Here, the district court considered Cade's state sentences as relevant conduct under § 1B1.3. The court then also used these same sentences to depart upward under § 4A1.3(a) by treating the sentences as part of Cade's criminal history.5 By expressly relying on sentences considered as relevant conduct to support a criminal history category departure, the district court misapplied the guidelines. See Hunerlach, 258 F.3d at 1287. Once we have determined the district court misapplied the guidelines, remand is appropriate unless we conclude, on the record as a whole, that the error was harmless. See Williams v. United States, 503 U.S. 193, 202-03, 112 S. Ct. 1112, 117 L. Ed. 2d 341 (1992); see also Koon, 518 U.S. at 113-114, 116 S. Ct. 2035 (noting that the appellate court should remand where it is unable to determine whether the district court would have imposed the same sentence if the court had relied on permissible factors alone). The error is harmless only if the party defending the sentence persuades us that the district court would have imposed the same sentence absent the erroneous factor. See Williams, 503 U.S. at 202-03, 112 S. Ct. 1112. The Government has not done so. Because the district court explicitly relied upon Cade's relevant conduct sentences to measure the extent of its departure, we are not convinced the district court would depart to the same sentence based on permissible factors alone. Accordingly, we vacate and remand for resentencing.6
The Honorable Bobby R. Baldock, United States Circuit Judge for the Tenth Circuit, sitting by designation
The following time line summarizes Cade's activities:
March 1997: Houston police arrest Cade for possession of a counterfeit driver's license.
July 1997: Cade pleads guilty to forgery for # 1. Sentenced to four days in jail.
December 1997: Sugarland police officers arrest Cade at a shopping mall for possession of a counterfeit instrument. Cade posts bond.
May 1998: While on bond and awaiting trial for # 3, Cade supplies a $10,000 counterfeit check to his girlfriend, who deposited the check and then withdrew the funds. This is the basis of the federal indictment for the instant offense (see # 11).
March 1999: State court convicts Cade of # 3, and sentences him to one year probation.
June 1999: While still on probation from # 3, state authorities arrest Cade after secret service agents search Cade and find counterfeit driver's licenses and checks. Cade posts bond.
November 1999: While still on bond for # 6, a security tape at a Louisiana business shows Cade cashing two counterfeit checks.
December 1999: State authorities arrest Cade. Cade has in his possession numerous counterfeit driver's licenses and blank counterfeit checks.
February 2000: State court convicts Cade of # 6. Sentenced to four years incarceration for tampering with a government record, and two years incarceration for forgery, to run concurrently.
July 2000: While serving his sentence on # 9, a federal grand jury charges Cade with possession of a counterfeit security, the instant offense.
September 2000: Cade pleads guilty to # 10.
Section 4A1.3 is a policy statement. Policy statements may bind the federal courts with equal force as the guidelines See Williams v. United States, 503 U.S. 193, 201, 112 S. Ct. 1112, 117 L. Ed. 2d 341 (1992) (" [U]se of a departure ground prohibited by a policy statement can be an `incorrect application' of the Guidelines under § 3742(f) (1)...."). We have held, however, that some policy statements are advisory only. See United States v. Montez, 952 F.2d 854, 859 (5th Cir. 1992) (suggesting that Chapter 7 of the sentencing guidelines regarding revocation of supervised release is advisory only); United States v. Headrick, 963 F.2d 777, 782 (5th Cir. 1992) (holding that a district court must consider the policy statements of Chapter 7, but these policy statements are advisory only). The Supreme Court's treatment of § 4A1.3 in Williams forecloses any suggestion that § 4A1.3 is the type of Headrick policy statement which is advisory only. In Williams, the Supreme Court held that failure to follow § 4A1.3 resulted in a sentence that was "imposed as a result of an incorrect application of the sentencing guidelines." Williams, 503 U.S. at 200-01, 112 S. Ct. 1112. Consequently, § 4A1.3 is the type of policy statement which has the force of a guideline. See Headrick, 963 F.2d at 781 ("Thus, although policy statements generally do not have the force of guidelines, particular policy statements may carry such force when they inform the application of a particular guideline or statute.").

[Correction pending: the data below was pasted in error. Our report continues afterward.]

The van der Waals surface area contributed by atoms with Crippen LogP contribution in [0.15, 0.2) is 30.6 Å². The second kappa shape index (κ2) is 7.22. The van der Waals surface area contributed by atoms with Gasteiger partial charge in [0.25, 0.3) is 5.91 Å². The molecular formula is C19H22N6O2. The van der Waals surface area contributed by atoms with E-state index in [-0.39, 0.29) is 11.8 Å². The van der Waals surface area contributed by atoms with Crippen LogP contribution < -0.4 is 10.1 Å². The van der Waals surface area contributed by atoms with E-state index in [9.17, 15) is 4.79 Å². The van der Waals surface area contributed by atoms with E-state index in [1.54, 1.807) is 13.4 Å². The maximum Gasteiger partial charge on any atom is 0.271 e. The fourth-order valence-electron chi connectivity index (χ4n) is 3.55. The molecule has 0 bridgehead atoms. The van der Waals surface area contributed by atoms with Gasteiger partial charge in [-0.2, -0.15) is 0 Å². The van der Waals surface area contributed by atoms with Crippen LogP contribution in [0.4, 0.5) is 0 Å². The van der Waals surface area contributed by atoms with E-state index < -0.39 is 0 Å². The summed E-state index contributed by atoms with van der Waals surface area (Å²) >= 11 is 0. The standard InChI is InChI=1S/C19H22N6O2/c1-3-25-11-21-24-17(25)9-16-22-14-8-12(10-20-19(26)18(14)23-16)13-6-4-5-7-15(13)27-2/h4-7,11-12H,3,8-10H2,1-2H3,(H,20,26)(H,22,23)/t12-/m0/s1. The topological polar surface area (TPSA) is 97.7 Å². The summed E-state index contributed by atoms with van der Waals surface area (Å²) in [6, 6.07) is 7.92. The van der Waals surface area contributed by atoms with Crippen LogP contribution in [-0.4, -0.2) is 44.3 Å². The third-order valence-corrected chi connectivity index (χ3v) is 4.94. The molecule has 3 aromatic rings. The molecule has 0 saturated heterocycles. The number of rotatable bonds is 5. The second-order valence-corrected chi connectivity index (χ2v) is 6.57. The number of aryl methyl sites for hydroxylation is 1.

"The commentary to the sentencing guidelines `must be given controlling weight unless it is plainly erroneous or inconsistent' with the guidelines."United States v. Smith, 184 F.3d 415, 417-18 (5th Cir. 1999) (quoting Stinson v. United States, 508 U.S. 36, 42-43, 113 S. Ct. 1913, 123 L. Ed. 2d 598 (1993)); but see United States v. Mathena, 23 F.3d 87, 93 (5th Cir. 1994) (concluding that Stinson does not apply to Chapter 7 of the guidelines because commentary and policy statements in Chapter 7 do not interpret or explain a guideline).
The commentary to § 1B1.3 defines the term "offense" as "the offense of conviction and all relevant conduct under § 1B1.3 ... unless a different meaning is specified or is otherwise clear from the context." U.S.S.G. § 1B1.1 cmt. n. 1(l). Thus, the instant "offense" includes all relevant conduct.
The district court stated that if it had not considered Cade's prior criminal convictions as relevant conduct, the sentences would have resulted in three additional criminal history points, and the court would have assessed an additional two criminal history points for Cade being under supervision while committing the current offense. Thus, the district court would have assigned Cade six total criminal history points, putting him in criminal history category three, with a guideline range of thirty-three to forty-one months. Based on these calculations, the district court stated, "So I'm going to consider him as if it were a total offense level of 18, a criminal history category of 3, and a range of 33 to 41 months."
We express no opinion as to whether on remand the district court could properly depart upward pursuant to other provisions in § 4A1.3 based upon the facts of this case